“What this city is helping us do is create hope for the veterans, for our warriors,” said Greg Wells, Manager of programs for K9s For Warriors.
Stull retired from the Navy two years ago and still remembers how disorienting it was. “Once you take that uniform off, it’s hard to figure out who you were,” he recalled.
He now guides other veterans, in hopes of using this money to expand. “[Operation New Uniform wants] to help more veterans, to spread our reach further,” he explained.
“I struggled a little bit trying to figure out where I fit.”
K9s For Warriors, which provides service dogs for veterans, and Operation New Uniform, which helps veterans transition back into the workforce, both received $5,000.
“It’s helping veterans,” added Sean Stull, the Director of Training and Transition at Operation New Uniform. “It’s making sure no veteran struggles the way I did.”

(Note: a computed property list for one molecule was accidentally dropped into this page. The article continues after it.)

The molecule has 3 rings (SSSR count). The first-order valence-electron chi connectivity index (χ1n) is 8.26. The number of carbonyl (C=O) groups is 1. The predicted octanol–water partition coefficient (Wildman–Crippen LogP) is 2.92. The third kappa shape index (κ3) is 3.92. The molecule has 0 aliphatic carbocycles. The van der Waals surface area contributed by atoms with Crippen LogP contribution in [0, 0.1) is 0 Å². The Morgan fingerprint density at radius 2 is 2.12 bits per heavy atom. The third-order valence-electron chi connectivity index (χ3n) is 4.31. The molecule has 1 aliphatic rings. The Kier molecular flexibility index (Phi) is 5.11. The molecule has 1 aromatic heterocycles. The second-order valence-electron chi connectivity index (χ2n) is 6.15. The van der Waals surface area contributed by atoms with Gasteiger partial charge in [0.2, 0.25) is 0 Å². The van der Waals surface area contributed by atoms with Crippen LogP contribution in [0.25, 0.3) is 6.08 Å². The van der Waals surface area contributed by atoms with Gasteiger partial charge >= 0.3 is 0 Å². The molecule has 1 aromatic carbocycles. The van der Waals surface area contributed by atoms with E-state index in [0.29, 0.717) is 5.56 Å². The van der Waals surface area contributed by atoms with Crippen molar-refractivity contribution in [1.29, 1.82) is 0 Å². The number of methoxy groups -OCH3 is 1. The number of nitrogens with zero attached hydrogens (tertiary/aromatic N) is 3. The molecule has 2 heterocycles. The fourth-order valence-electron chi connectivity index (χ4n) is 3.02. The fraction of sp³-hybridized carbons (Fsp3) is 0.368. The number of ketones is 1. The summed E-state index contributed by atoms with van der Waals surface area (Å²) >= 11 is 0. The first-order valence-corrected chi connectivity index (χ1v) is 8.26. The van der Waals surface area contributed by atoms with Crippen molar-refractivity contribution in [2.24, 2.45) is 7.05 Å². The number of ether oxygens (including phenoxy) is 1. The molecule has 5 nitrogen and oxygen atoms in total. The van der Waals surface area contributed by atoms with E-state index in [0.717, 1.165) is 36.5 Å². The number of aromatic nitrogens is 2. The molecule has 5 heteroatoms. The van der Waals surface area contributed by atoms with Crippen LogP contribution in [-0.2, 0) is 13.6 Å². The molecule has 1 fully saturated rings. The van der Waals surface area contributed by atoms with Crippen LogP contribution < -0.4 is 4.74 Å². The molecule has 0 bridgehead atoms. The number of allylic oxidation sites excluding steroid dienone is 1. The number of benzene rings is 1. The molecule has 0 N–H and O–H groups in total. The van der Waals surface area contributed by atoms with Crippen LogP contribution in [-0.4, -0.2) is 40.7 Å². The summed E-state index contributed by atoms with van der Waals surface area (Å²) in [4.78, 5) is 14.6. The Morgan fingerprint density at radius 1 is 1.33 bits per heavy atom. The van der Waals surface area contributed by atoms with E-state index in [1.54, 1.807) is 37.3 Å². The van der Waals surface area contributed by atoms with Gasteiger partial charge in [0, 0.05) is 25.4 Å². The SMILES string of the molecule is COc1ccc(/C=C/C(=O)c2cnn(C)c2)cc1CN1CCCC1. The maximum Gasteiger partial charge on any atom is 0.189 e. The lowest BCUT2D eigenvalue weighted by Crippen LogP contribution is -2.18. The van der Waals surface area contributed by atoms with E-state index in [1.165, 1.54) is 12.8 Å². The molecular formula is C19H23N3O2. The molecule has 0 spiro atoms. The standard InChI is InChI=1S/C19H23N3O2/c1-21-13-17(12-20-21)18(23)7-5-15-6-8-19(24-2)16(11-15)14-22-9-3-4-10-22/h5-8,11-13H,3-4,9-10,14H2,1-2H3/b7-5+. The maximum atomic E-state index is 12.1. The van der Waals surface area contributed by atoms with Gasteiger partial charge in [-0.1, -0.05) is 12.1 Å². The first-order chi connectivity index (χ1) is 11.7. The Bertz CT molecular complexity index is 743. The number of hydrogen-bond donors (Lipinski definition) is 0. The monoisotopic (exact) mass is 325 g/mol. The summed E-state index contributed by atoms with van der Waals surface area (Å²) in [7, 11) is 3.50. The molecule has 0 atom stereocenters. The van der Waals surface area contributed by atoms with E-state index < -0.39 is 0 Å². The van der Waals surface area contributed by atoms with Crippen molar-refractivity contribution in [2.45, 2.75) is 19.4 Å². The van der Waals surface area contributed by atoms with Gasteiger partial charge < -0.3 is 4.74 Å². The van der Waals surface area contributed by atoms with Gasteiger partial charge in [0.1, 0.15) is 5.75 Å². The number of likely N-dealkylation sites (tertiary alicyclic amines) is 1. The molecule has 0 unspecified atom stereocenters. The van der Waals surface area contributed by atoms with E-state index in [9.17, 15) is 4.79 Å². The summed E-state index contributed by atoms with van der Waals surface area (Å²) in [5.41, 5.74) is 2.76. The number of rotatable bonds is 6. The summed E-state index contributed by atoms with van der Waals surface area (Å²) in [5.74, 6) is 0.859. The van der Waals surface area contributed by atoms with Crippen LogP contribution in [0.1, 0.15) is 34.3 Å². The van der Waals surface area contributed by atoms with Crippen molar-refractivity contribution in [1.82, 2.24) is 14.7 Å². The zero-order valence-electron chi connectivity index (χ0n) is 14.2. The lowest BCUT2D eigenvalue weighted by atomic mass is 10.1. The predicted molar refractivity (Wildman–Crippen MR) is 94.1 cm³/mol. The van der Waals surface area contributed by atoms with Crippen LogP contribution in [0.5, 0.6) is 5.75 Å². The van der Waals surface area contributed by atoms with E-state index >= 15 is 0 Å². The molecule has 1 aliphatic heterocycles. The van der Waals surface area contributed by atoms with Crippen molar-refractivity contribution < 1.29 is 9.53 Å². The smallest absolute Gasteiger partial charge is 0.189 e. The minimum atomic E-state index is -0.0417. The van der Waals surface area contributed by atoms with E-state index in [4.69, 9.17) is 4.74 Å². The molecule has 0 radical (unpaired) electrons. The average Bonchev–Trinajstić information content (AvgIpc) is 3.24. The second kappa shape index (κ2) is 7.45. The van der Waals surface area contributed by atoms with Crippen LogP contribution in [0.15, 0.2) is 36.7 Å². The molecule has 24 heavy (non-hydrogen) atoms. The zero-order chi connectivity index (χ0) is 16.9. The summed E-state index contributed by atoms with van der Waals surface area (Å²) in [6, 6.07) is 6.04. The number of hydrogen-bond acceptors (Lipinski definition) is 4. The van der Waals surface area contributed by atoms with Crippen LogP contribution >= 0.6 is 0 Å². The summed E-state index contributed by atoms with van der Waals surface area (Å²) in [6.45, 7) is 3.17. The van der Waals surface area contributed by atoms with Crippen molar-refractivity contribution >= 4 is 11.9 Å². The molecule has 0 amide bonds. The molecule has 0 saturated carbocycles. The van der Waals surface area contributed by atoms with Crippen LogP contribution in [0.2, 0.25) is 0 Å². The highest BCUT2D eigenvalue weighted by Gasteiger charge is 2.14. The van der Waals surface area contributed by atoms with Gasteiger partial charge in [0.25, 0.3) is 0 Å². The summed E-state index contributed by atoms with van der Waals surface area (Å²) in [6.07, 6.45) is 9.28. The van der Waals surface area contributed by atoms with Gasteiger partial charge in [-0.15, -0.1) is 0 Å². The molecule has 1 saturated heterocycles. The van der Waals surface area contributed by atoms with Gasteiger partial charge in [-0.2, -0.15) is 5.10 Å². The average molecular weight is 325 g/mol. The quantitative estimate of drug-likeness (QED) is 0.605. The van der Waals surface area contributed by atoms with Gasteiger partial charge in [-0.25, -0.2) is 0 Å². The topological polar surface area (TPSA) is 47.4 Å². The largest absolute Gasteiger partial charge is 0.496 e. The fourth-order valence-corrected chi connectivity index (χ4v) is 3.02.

Meanwhile, this grant money will support the construction of a mega-kennel at K9s For Warriors, which will allow the organization to more than double the amount of service dogs that will be paired with veterans, and decrease wait times.
Instead of having to wait up to five years for a service dog, veterans will now wait about a year.
“What we need to do is focus on helping the warrior right now,” Wells emphasized. He served in the U.S. Army for eight years and deployed to both Iraq and Afghanistan. “I got a service dog and immediately I knew I was going to be ok. I love this dog.” He’s been paired up with his service dog Utah for almost six years.
These veterans want others to like them to know, there is a lot of support available out there, and all they have to do is reach out. “There is a light. There is hope,” Stull emphasized. “You do have value, you don’t have to just settle.”
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